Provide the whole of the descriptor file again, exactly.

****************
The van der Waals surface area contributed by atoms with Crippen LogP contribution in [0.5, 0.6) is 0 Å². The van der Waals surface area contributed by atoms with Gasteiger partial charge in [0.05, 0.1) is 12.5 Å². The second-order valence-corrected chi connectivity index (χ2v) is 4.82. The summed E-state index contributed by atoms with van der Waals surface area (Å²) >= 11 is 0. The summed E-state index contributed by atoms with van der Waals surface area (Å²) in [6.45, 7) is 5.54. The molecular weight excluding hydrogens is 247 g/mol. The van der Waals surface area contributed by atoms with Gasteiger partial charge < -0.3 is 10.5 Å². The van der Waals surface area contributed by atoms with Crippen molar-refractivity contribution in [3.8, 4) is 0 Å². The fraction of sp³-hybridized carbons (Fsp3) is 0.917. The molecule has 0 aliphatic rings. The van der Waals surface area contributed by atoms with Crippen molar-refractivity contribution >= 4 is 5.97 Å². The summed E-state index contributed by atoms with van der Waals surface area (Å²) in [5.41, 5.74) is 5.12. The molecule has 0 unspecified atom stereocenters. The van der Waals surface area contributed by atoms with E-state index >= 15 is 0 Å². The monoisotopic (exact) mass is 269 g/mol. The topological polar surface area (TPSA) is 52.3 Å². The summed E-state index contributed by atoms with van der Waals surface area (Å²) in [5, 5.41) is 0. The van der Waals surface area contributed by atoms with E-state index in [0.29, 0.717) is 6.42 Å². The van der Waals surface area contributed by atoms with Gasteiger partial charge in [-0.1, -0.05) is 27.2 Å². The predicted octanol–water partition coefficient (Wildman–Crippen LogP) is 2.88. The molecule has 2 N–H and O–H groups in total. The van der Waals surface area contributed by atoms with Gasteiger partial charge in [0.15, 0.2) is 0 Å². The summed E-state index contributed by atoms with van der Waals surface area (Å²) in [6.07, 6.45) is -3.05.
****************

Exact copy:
The van der Waals surface area contributed by atoms with Crippen LogP contribution in [0.5, 0.6) is 0 Å². The van der Waals surface area contributed by atoms with Gasteiger partial charge in [0.05, 0.1) is 12.5 Å². The second-order valence-corrected chi connectivity index (χ2v) is 4.82. The summed E-state index contributed by atoms with van der Waals surface area (Å²) >= 11 is 0. The summed E-state index contributed by atoms with van der Waals surface area (Å²) in [6.45, 7) is 5.54. The molecular weight excluding hydrogens is 247 g/mol. The van der Waals surface area contributed by atoms with Gasteiger partial charge < -0.3 is 10.5 Å². The van der Waals surface area contributed by atoms with Crippen molar-refractivity contribution in [3.8, 4) is 0 Å². The fraction of sp³-hybridized carbons (Fsp3) is 0.917. The molecule has 0 aliphatic rings. The van der Waals surface area contributed by atoms with Crippen molar-refractivity contribution >= 4 is 5.97 Å². The summed E-state index contributed by atoms with van der Waals surface area (Å²) in [5.41, 5.74) is 5.12. The molecule has 0 unspecified atom stereocenters. The van der Waals surface area contributed by atoms with E-state index >= 15 is 0 Å². The monoisotopic (exact) mass is 269 g/mol. The topological polar surface area (TPSA) is 52.3 Å². The summed E-state index contributed by atoms with van der Waals surface area (Å²) in [5, 5.41) is 0. The van der Waals surface area contributed by atoms with E-state index in [0.29, 0.717) is 6.42 Å². The van der Waals surface area contributed by atoms with Gasteiger partial charge in [-0.1, -0.05) is 27.2 Å². The predicted octanol–water partition coefficient (Wildman–Crippen LogP) is 2.88. The molecule has 2 N–H and O–H groups in total. The van der Waals surface area contributed by atoms with Gasteiger partial charge in [0.15, 0.2) is 0 Å². The summed E-state index contributed by atoms with van der Waals surface area (Å²) in [6.07, 6.45) is -3.05.